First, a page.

While most passengers on St. Petersburg's trams, which I visited a month ago, now use a plastic smartcard to pay their fare, Daugavpils allowed me to experience a typical Russian tram conductoress selling single-trip paper tickets for 0.30 LVL (0.43 EUR).
Liepaja Tram (Official Site)
Liepaja Tram at UrbanRail.Net (incl. map)
Daugavpils Tram (Official Site)
Daugavpils Tram at UrbanRail.Net (incl. map)


In preparation for my forthcoming 'Tram Atlas Northern Europe' I visited the Latvian capital for three days in July 2013 (3-5th).

Like Tallinn, Riga has both a tram and a trolleybus system. Although trolleybuses will also be featured in my atlas, I'll focus on the tram system here, as urban rail is the subject of this blog.


Riga's tram system is the largest in the Baltic States, and Riga is also the largest city in the region. On the map there are 9 tram lines, but this is a bit misleading as two of them do not operate regularly: line 3 offers some 14 journeys a day at no identifiable headway, and line 9 only operates during peak hours. The busiest is line 6, which runs every 7-8 minutes, while line 2 is the least-frequent with a tram every 20 minutes only. On all lines, headways increase notably during peak times and are reduced significantly during daytime off-peak hours. Except for line 5, which runs from a suburb on the west bank of the Daugava River to another on the right bank, all other all-day lines terminate somewhere in the city centre without a proper interchange station between them. Someone coming on line 6 and wishing to continue across the river on lines 2, 4 or 10, needs to walk some 500 m in search for a departing tram, or jump on a line 5 tram for 2-3 stops and then change again. I don't know whether this has always been so, or whether it is due to the restricted use of the new Skoda low-floor trams which only serve line 6, and now partly also line 11. So hopefully, as new trams arrive, lines will be better interconnected to provide improved cross-river service (especially as with the construction of the new National Library on the left bank, this side of the river seems to be gaining importance). In Riga, the introduction of low-floor trams requires an upgrade in the electrical overhead equipment, as older trams use a trolley pole for power collection, while new trams are equipped with a pantograph.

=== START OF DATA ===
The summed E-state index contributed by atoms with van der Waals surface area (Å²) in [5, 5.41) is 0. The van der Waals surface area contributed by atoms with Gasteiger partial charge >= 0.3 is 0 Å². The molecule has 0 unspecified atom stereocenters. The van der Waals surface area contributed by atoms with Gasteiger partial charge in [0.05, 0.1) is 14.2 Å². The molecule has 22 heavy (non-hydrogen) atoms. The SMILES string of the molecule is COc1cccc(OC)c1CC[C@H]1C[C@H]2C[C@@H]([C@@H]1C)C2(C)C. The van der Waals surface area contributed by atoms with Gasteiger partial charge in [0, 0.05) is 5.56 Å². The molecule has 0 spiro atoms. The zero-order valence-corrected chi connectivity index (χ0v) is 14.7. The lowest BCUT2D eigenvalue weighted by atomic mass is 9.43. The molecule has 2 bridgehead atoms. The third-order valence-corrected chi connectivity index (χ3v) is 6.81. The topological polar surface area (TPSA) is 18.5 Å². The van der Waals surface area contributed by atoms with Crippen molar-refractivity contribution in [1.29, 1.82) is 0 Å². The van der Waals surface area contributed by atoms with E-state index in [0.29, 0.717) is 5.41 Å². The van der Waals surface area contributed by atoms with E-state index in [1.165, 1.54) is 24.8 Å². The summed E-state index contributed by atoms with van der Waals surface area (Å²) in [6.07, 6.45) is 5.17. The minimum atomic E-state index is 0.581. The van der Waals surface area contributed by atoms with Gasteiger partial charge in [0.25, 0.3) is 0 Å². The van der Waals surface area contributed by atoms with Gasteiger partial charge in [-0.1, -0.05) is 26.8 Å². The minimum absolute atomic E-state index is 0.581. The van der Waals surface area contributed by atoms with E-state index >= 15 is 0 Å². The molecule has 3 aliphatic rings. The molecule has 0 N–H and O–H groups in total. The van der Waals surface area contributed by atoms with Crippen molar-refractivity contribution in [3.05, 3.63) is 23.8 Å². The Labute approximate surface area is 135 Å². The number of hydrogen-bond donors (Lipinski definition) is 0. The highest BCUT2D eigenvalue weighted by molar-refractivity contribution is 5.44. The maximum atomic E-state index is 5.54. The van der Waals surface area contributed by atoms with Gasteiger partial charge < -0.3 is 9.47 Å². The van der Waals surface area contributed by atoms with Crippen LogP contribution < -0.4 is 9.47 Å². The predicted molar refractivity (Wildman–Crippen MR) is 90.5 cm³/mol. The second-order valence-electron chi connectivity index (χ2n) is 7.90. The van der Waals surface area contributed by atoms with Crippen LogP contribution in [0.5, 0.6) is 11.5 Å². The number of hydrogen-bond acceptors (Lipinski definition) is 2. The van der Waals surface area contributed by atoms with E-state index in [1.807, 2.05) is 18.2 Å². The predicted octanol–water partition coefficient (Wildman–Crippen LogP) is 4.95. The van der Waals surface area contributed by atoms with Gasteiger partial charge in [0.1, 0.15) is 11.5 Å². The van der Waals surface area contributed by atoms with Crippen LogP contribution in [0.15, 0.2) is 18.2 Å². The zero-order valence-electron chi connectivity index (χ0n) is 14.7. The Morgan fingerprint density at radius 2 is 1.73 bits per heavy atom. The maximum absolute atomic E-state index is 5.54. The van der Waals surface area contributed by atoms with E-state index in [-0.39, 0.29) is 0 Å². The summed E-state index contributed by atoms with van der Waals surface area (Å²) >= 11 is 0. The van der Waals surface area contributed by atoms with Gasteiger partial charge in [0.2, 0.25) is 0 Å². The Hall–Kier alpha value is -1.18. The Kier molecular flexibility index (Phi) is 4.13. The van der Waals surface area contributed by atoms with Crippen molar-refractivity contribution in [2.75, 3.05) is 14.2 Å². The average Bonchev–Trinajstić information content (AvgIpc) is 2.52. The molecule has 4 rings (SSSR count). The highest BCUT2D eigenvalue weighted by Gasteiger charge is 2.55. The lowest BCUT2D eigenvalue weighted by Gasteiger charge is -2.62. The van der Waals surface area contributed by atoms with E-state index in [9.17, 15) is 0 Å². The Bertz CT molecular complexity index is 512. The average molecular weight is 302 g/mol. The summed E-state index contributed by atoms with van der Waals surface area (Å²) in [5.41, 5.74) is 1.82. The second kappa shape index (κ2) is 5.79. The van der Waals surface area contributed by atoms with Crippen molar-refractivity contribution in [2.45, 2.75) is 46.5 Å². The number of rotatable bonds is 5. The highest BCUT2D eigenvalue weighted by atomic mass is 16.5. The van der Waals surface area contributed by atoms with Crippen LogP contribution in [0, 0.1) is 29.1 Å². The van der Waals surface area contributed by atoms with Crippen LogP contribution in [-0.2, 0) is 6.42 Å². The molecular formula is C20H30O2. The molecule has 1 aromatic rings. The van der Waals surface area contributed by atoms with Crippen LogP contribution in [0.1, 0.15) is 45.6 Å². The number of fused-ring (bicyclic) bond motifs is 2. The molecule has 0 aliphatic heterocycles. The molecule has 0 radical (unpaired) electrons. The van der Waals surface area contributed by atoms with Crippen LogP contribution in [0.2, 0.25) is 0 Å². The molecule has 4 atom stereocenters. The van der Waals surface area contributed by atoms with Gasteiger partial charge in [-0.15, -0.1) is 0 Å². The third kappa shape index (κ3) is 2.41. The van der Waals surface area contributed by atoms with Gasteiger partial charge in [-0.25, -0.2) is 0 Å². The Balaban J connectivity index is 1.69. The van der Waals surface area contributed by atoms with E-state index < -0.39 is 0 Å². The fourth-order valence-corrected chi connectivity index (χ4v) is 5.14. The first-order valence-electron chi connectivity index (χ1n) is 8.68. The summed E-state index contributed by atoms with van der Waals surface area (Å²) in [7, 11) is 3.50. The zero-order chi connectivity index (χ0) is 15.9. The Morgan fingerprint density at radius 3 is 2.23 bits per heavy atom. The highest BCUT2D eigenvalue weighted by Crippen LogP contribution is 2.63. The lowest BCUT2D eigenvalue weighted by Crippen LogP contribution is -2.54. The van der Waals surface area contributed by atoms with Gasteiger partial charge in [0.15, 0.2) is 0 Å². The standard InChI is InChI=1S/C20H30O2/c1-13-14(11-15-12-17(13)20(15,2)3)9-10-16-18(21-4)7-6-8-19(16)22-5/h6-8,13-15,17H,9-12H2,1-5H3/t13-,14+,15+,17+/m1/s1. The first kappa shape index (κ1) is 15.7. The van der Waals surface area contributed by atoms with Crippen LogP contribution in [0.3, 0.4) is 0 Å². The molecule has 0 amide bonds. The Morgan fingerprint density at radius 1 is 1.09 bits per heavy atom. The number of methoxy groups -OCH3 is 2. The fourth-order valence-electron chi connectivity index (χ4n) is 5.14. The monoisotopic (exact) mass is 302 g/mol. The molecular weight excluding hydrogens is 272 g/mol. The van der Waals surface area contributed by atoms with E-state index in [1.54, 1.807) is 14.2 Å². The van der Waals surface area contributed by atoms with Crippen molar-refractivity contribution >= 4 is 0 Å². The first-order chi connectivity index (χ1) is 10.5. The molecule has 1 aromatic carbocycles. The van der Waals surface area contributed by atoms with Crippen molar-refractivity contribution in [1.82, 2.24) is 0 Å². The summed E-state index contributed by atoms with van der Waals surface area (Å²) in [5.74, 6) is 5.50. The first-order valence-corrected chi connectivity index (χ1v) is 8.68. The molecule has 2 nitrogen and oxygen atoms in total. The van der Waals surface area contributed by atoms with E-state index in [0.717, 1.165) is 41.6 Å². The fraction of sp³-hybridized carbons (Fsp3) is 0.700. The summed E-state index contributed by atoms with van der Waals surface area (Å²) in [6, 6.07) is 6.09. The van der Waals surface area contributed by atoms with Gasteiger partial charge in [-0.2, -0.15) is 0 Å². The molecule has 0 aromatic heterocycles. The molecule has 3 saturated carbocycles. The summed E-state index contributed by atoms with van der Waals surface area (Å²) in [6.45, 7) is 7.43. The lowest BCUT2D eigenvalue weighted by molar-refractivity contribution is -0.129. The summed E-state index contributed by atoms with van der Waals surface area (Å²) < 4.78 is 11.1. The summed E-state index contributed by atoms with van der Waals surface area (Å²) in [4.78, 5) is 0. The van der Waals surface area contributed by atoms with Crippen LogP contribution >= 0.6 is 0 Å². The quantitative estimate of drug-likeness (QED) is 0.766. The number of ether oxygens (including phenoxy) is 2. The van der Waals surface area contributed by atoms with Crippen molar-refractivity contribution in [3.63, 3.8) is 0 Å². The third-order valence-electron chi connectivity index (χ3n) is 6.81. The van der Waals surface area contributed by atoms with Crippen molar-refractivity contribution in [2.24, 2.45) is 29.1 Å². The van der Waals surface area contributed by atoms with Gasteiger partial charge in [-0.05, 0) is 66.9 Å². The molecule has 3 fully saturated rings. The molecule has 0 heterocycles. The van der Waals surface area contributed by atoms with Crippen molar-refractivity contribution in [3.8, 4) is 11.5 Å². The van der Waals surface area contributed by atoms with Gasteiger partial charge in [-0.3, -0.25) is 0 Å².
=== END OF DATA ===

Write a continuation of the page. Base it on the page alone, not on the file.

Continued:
Generally, Riga's tram system is rather old-fashioned, with lots of sections, especially in the more central areas, in mixed traffic with private vehicles and also numerous mini-buses. Trams and trolleybuses only share a short section on line 6 on its way across the railway tracks near Zemitani station. Despite the use of low-floor trams on line 6 and 11, the general concept of boarding platforms seems to be a rather new one in Riga. Only the recently renewed section between 45. vidusskola and the line 6 terminus at Jugla (see photo below) is equipped with proper platforms, the only other stop where I identified platforms was Kurzemes prospekts/Jurmalas gatve on line 4, although the other stops on the outer line 4, which was the last addition to the system in 1984 and has a dedicated right-of-way, as well as other sections on dedicated rights-of-way, have some sort of low platforms too. So, a lot needs to be done to upgrade this system into a modern tramway. The same is true for the track, which requires a complete renewal on most sections, although the Skoda 15Ts cope pretty well and offer quite a smooth ride on worn-out track. Having some sort of bogies between modules, the gangway between two modules occupies almost 2 m leaving only a narrow corridor, too narrow for passengers to stand. With the front bogie placed almost at the extreme of the tram, the driver's cabin is unusually large, and quite luxurious compared to the tiny space available in the older trams.